Our band Screamin' Cyn Cyn and the Pons has been around in its present form for about four years or so. We have short attention spans and enjoy bright colors, so our songs rarely exceed three minutes and we have a lot of costumes and glitter.
My friend and brother Christian Burnson (the bassist) and my friend Steve Shah (the drummer) are the musicians of the band, while Shane O'Neill (the singer and keyboard player) and I (the guitarist and occasional shouter) try to take care of the jumping around and vanity. People who like us point towards our funny lyrics, fast songs, and an energetic live show. Those who don't allege a lack of seriousness, often sloppy performances, and an over-emphasis on superficial aspects, like clothing and make-up.
Shane and our dear friend Grace have been going to South By Southwest in Austin, Texas for fun for a few years now. I went last year for the first time. My two favorite things about this year are: one, Steve and Christian are coming too; and two, I don't have to pay for a wristband. The way the wristband works is a bit complicated, and I might not have all the details down, but hey, I'm a blogger, not a journalist.
Every band, industry person, and other people registered at SXSW get a badge. These badges cost upwards of a million dollars, as far as I'm concerned, and give you two privileges: getting in first at shows, and the right to purchase one wristband. Not an actual wristband, just the opportunity to buy one. After you've bought it, your badge gets punched and you can't buy anymore. Common folks can't just go to the wristband store and buy one; only Austinites can do that at some pre-ordained time and place prior to SXSW.
So, what do we do? Saunter into the convention center, where everyone has badges, and try to convince someone to stand in line with you at the wristband store so you can buy one. I get frightened when walking my dog off-leash in parks and when drinking water on the bus, so I was really nervous about this plan. I decided to try the girl's bathroom, where a little female camaraderie might help. After fifteen minutes of rejection, I remembered that I don't really have any camaraderie with women and that I should try elsewhere.
Lo and behold, the first guy I approached agreed. We stood in line for ten awkward minutes, in which I promised I would definitely go to some show or another that he was involved in, laid my $150 or so down, and got the coveted wristband. Hooray!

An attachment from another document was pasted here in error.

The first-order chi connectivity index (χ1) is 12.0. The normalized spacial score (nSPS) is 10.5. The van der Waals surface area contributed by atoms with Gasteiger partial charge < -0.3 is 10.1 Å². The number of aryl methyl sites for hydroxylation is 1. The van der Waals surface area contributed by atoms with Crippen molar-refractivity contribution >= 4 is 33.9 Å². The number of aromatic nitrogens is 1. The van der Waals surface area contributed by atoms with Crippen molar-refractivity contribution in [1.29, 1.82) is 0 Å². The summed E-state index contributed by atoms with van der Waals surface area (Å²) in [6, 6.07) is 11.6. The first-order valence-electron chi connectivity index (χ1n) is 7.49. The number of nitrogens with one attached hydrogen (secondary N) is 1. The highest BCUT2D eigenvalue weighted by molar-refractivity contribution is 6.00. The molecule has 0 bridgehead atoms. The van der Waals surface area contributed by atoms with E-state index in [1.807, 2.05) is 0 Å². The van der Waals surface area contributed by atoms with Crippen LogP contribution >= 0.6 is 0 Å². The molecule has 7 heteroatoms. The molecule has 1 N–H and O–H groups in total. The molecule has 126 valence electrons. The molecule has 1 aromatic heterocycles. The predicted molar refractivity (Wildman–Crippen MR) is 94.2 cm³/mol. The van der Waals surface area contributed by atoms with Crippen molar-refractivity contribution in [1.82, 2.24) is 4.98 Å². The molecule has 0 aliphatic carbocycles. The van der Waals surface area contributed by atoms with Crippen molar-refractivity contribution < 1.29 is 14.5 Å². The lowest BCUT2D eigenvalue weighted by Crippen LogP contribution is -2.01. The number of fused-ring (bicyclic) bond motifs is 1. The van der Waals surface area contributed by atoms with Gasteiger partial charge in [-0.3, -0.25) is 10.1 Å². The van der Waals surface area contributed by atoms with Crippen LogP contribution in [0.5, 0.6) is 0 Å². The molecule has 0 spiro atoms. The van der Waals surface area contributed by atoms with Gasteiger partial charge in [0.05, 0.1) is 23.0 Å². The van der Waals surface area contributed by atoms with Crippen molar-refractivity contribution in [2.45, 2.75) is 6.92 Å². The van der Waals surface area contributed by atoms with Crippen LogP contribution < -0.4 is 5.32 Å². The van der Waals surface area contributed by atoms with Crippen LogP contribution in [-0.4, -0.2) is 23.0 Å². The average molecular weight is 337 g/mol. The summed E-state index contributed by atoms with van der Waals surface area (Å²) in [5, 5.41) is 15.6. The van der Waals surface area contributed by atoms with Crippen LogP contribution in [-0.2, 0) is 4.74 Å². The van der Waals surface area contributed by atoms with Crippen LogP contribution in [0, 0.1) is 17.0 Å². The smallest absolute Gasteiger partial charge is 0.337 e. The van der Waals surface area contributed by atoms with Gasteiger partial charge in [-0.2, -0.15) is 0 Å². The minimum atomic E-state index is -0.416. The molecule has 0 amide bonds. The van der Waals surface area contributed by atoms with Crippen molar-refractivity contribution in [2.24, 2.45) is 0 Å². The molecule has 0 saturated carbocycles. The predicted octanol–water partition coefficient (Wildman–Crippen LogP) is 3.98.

The moral of this story: I get a wristband automatically by playing a SXSW show, and that saves me both money and anxiety.
One of the biggest misconceptions about SXSW is that having a show there means having a big crowd and lots of "exposure." In fact, I will be gratified if all four members of my own band show up. Tons of super awesome shows that I was at last year were absolutely dead. And of course, it makes sense. In Madison, have three or more good shows that might attract an overlapping crowd on the same night pretty much guarantees a pretty dismal turnout.
SXSW is an over-saturated market times a million, especially if you're not famous. Shane and Grace keep a notebook with all the bands they want to see at SXSW, broken down by hour and frequently with plans A, B, C, and D. Dolly Parton has canceled? How about Turbonegro, then? Okay, let's try The Briefs. No luck? How about those awesome metal dudes we met last night? There is no plan "let's try out this random band that I've never heard or heard anything about." This also means that opening for an awesome band doesn't mean anything, because people bounce around so much.
I'm not trying to be cynical or at all imply that you all shouldn't fly down and come to our show, but I'm not going to burst into tears if we're not discovered by Kill Rock Stars or carried out of the show on the shoulders of our new adoring mob of fans.
We have two shows booked for SXSW next week. One is our official SXSW showcase for Crustacean Records at the Molotov Lounge on Thursday night. We play at 10 p.m., hitting the stage with Droids Attack, the Gusto, Ouija Radio, Birthday Suits, and Peelander-Z. Our other show is GayBiGayGay, a backyard festival on Sunday, March 16, when we play at 5ish. Shane and I went last year and had a great time.
I feel like my hopes and dreams for this year are pretty reasonable: experience warm weather, see some awesome bands, see some terrible bands that make me laugh, stay up totally late, eat tacos, and play a show that I won't be ashamed of.
Cyn Cyn will be checking in with reports from the Pons' performances, other live music shows, trips to taco shops, and other experiences at South By Southwest starting next week.